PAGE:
Mortgage fraud is on the rise, and the Texas Legislature may take a giant step to squash it.
Instead of penalizing mortgage fraud perpetrators under general fraud laws, a pending bill would establish specific punishments for mortgage fraud, including imprisonment for up to 20 years and fines of up to $10,000 for knowingly making false statements.
The law would apply both to consumers applying for loans and to mortgage industry insiders who conspire to rip off borrowers.
Tightening up the mortgage industry can improve the landscape, with healthier neighborhoods, better credit histories and maybe even lower property taxes.
House Bill 716, sponsored by state Rep. Burt Solomons, R-Carrollton, is pending in the House Financial Institutions Committee, which he chairs. The bill flows from findings by a 2006 House committee study, which means lawmakers are driving this measure more than the industry.
That doesn't mean the mortgage banking industry opposes stronger penalties.
"We mortgage lenders who follow the rules lose business to people who finagle the facts. We're happy to see the problem being addressed," said Raúl Almaguer, a San Antonio loan officer for Emerald Capital Mortgage.
The House report clearly states why strong penalties are necessary:
"The financial losses can be catastrophic. Consequences to the consumer are higher loan rates and fees, stolen identities and possibly impaired credit ratings.
"Ramifications to a neighborhood victimized by mortgage fraud can include higher property taxes, inability to sell homes, increased criminal activity and abandoned properties. It often takes years for a neighborhood to recover from the damage caused by mortgage fraud."
Fueling the legislation is news last month from Houston. A Harris County grand jury indicted eight people for mortgage scams involving about 300 properties worth about $40 million.
In some cases, high appraisals were faked. The scammers would pocket the difference from the real selling price through disguised fees. Sometimes, buyers would be promised that a property would be rented to pay the mortgage. When the residence wasn't leased, the buyer's credit was damaged by the nonpayments.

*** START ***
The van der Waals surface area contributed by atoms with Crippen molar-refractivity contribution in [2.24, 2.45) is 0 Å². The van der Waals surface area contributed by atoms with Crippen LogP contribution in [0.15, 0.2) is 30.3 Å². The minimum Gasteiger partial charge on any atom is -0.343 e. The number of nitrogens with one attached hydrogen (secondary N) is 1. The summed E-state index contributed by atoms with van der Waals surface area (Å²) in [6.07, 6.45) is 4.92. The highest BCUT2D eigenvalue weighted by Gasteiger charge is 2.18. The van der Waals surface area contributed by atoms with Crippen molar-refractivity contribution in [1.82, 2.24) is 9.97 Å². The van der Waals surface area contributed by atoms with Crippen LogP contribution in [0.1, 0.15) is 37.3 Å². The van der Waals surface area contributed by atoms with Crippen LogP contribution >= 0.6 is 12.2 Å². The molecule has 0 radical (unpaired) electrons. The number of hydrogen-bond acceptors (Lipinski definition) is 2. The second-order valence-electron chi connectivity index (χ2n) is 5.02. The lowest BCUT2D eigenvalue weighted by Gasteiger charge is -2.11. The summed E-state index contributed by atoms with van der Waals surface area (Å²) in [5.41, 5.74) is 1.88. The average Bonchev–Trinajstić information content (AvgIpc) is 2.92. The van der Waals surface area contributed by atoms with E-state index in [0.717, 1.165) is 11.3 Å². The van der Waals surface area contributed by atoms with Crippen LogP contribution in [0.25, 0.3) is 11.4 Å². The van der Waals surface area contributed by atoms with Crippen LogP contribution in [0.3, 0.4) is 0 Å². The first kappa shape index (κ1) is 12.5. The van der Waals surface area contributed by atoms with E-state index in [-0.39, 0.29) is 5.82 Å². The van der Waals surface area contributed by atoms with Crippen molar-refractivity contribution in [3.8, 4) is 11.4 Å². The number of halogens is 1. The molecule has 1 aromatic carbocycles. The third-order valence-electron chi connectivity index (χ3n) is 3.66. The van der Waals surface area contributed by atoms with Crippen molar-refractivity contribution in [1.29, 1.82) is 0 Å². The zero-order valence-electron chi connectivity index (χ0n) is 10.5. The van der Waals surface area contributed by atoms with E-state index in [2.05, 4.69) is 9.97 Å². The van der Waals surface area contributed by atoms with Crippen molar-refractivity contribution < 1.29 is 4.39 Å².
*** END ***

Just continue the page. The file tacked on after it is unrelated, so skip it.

The cases were cracked by the Harris County district attorney's office with the help of the Texas Department of Insurance's fraud unit.
Those are among the examples of a rising tide of mortgage fraud. The Mortgage Asset Research Institute ranks Texas at No. 7 among states with the highest incidence of mortgage fraud, with Florida at No. 1. Texas ranked No. 15 in 2001.
Early mortgage defaults, a sign of fraud, are problems in large Texas cities. Houston ranked as the third-worst city for loans originated between 2002 and '05. Dallas-Fort Worth ranked sixth. San Antonio tied for No. 11 with Columbus, Ohio, making these cities "potential fraud hot spots," according to the institute.
Lawmakers are most concerned about scams against consumers, but they also want to deter consumers who lie to mortgage bankers, especially about their incomes.
"Some potential homeowners in hot real estate markets worry about the ability to afford a home," the 2006 study says. "This worry leads to problems when borrowers, often with the help of loan originators, misrepresent their circumstances in an effort to get into homes before they are further priced out of the market."
Solomons' bill would require printed warnings on mortgage papers so that everyone knows the serious penalties involved for misleading information. The word "knowingly" is included in the proposed law and in the warning so that innocent mistakes won't send people to prison.
People already are overwhelmed by the complicated mortgage process, often involving hundreds of pages of legal language and forms. Purging fraud from those papers is a goal worth pursuing.